Taking center stage inside the COP Blue Zone, the Ocean Pavilion will bring together world leaders in ocean science, engineering, and policy
The 27th Conference of the Parties (COP27) to be held Nov.6 -18, in Sharm el-Sheikh, Egypt
Woods Hole, Mass. — The Ocean Pavilion, led by a group of the world’s leading ocean science and philanthropic organizations, including the Woods Hole Oceanographic Institution (WHOI) and Scripps Institution of Oceanography at the University of California San Diego, have released its schedule of events for the upcoming 27th Conference of the Parties (COP27) in Sharm el-Sheikh, Egypt.
The Ocean Pavilion, the first time the ocean has been a singular focus of a pavilion inside the central “Blue Zone”, will host approximately 60 sessions over the two-week period, Nov. 6-18. Topics and discussions will range from “Integrating ocean policy and science,” to “Blue Climate Solutions”, with many highlighting the crucial importance of the ocean to Earth’s climate and to efforts to mitigate the effects of climate change in the safest, most effective ways science can offer.
“We are looking forward to productive and informative sessions over the next two weeks,” said WHOI President and Director Peter de Menocal. “It’s only natural that the ocean should also be at the center of discussions about the sustainability of human activity on Earth, including how it can help stabilize the global climate system at a safe level.”
“The ocean plays an enormous role in our climate – it takes up 93 percent of heat and absorbs nearly one-third of the carbon dioxide we emit into the atmosphere,” says Margaret Leinen, director of Scripps Oceanography at UC San Diego. “It’s vital that globally we prioritize observing the ocean and develop policy to ensure the ocean is protected. That will lead to greater understanding of the stability in our oceans’ role in climate and inform mitigation efforts.”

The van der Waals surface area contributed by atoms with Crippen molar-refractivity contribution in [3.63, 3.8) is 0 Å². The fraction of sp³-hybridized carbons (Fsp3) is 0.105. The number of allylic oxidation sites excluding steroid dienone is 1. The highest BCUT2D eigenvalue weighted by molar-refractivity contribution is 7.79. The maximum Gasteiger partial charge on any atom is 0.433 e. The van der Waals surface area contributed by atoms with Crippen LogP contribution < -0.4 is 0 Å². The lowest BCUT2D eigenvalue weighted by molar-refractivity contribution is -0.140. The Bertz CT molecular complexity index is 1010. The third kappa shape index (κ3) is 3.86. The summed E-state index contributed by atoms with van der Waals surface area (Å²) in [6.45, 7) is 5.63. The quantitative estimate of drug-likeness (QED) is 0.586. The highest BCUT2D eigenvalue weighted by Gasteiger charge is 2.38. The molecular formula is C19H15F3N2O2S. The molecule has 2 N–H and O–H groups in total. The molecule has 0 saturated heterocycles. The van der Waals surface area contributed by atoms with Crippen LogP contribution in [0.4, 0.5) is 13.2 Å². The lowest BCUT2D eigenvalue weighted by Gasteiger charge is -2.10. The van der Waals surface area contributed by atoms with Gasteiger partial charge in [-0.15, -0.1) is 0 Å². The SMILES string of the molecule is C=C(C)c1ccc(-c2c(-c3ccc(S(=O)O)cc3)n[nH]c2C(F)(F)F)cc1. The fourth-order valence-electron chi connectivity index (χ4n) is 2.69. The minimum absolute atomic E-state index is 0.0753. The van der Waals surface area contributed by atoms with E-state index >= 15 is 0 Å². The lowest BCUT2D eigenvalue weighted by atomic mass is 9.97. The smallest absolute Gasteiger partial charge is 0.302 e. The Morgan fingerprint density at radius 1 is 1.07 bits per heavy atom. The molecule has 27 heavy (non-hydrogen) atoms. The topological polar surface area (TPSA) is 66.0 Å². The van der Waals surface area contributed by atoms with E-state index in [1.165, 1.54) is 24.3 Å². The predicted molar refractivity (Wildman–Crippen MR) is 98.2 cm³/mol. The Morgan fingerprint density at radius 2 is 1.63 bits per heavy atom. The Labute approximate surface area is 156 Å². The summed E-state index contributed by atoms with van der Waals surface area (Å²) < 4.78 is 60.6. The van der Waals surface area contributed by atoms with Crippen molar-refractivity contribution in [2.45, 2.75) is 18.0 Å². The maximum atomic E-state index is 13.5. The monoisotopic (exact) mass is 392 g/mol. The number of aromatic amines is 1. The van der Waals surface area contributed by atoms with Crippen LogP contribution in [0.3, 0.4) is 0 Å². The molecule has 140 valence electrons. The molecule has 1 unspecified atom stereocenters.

Tuesday, November 8: Averting Climate Disaster: How Ocean Science and Tech Can Help Close the Global Emissions Gap
Description: The ocean is changing faster now than at any time in human history. To manage this change and put society on a path towards a sustainable climate future, we need to open a new era of large-scale ocean measurement and monitoring aimed at enabling climate action. Woods Hole Oceanographic Institution President and Director Peter de Menocal will present a sweeping vision for an international effort to understand and unlock the full potential of our planet’s life-support system. Led WHOI’s President and Director, Peter de Menocal.
Thursday, November 10: Emerging Leaders in Ocean Policy and Science in SIDS
Description: This event, led by Scripps Institution of Oceanography, UC San Diego and Woods Hole Oceanographic Institution (WHOI) brings together a diverse set of recognized SIDS youth leaders and ocean scientists to propose and discuss adaptable policy and science frameworks for global implementation. Drawing on their experiences in indigenous policy and resource management, marine science, emergent technology, sustainable energy, and carbon markets, the panelists will also discuss island innovation ecosystems and transformative community impact in the ocean space.
Saturday, November 12: Ocean change – adaption and mitigation opportunities and challenges,
Description: This side event will provide a platform to explore the opportunities & challenges for nations and stakeholders related to observing and understanding ocean change; local & regional adaptation mechanisms to a rapidly changing ocean; including the conservation and restoration of carbon rich ecosystems, the safe implementation of ocean carbon dioxide removal technologies; and climate smart ocean management for supporting sustainable development and protecting ocean life and those that depend on it. Led by Intergovernmental Oceanographic Commission of UNESCO